The earlier students of the Siouan Indians recognized the plains tribes alone as belonging to that stock, and it has only recently been shown that certain of the native forest-dwellers long ago encountered by English colonists on the Atlantic coast were closely akin to the[pg 159] plains Indians in language, institutions, and beliefs. In 1872 Hale noted a resemblance between the Tutelo and Dakota languages, and this resemblance was discussed orally and in correspondence with several students of Indian languages, but the probability of direct connection seemed so remote that the affinity was not generally accepted. Even in 1880, after extended comparison with Dakota material (including that collected by the newly instituted Bureau of Ethnology), this distinguished investigator was able to detect only certain general similarities between the Tutelo tongue and the dialects of the Dakota tribes.3 In 1881 Gatschet made a collection of linguistic material among the Catawba Indians of South Carolina, and was struck with the resemblance of many of the vocables to Siouan terms of like meaning, and began the preparation of a comparative Catawba-Dakota vocabulary. To this the Tutelo, ¢egiha, Ɉɔiwe’re, and Hotcagara (Winnebago) were added by Dorsey, who made a critical examination of all Catawba material extant and compared it with several Dakota dialects, with which he was specially conversant. These examinations and comparisons demonstrated the affinity between the Dakota and Catawba tongues and showed them to be of common descent; and the establishment of this relation made easy the acceptance of the affinity suggested by Hale between the Dakota and Tutelo.
Up to this time it was supposed that the eastern tribes “were merely offshoots of the Dakota;” but in 1883 Hale observed that “while the language of these eastern tribes is closely allied to that of the western Dakota, it bears evidence of being older in form,”4 and consequently that the Siouan tribes of the interior seem to have migrated westward from a common fatherland with their eastern brethren bordering the Atlantic. Subsequently Gatschet discovered that the Biloxi Indians of the Gulf coast used many terms common to the Siouan tongues; and in 1891 Dorsey visited these Indians and procured a rich collection of words, phrases, and myths, whereby the Siouan affinity of these Indians was established. Meantime Mooney began researches among the Cherokee and cognate tribes of the southern Atlantic slope and found fresh evidence that their ancient neighbors were related in tongue and belief with the buffalo hunters of the plains; and he has recently set forth the relations of the several Atlantic slope tribes of Siouan affinity in full detail.5 Through the addition of these eastern tribes the great Siouan stock is augmented in extent and range and enhanced in interest; for the records of a group of cognate tribes are thereby increased so fully as to afford historical perspective and to indicate, if not clearly to display, the course of tribal differentiation.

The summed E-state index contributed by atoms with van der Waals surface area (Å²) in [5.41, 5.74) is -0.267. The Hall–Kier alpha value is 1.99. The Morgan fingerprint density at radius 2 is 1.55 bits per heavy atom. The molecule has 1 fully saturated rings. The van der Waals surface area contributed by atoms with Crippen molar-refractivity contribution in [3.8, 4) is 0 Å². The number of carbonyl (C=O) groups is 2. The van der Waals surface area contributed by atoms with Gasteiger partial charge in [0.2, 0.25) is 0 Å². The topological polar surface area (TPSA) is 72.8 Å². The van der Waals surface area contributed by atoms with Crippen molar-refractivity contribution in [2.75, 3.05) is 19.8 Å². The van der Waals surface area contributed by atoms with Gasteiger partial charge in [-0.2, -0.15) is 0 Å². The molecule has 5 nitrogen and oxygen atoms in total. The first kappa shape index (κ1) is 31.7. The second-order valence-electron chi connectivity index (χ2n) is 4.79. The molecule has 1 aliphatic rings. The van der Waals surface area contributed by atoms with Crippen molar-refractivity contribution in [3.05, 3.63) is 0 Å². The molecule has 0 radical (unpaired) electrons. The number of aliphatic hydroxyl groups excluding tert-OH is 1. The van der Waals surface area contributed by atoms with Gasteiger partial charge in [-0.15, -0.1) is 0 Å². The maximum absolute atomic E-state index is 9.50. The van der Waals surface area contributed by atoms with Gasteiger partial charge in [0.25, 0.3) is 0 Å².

“A synopsis of the Indian tribes … in North America,” Trans, and Coll. Am. Antiq. Soc., vol. II, p. 120. ↩
“Indian linguistic families of America north of Mexico,” Seventh Annual Report of the Bureau of Ethnology, for 1885-86 (1891), pp. 111-118. Johnson’s Cyclopedia, 1893-95 edition, vol. VII, p. 546, etc. ↩
Correspondence with the Bureau of Ethnology. ↩
The Tutelo tribe and language,” Proc. Am. Philos. Soc., vol. xxi, 3883, p. 1. ↩
Siouan Tribes of the East; Bulletin of the Bureau of Ethnology, 1894. ↩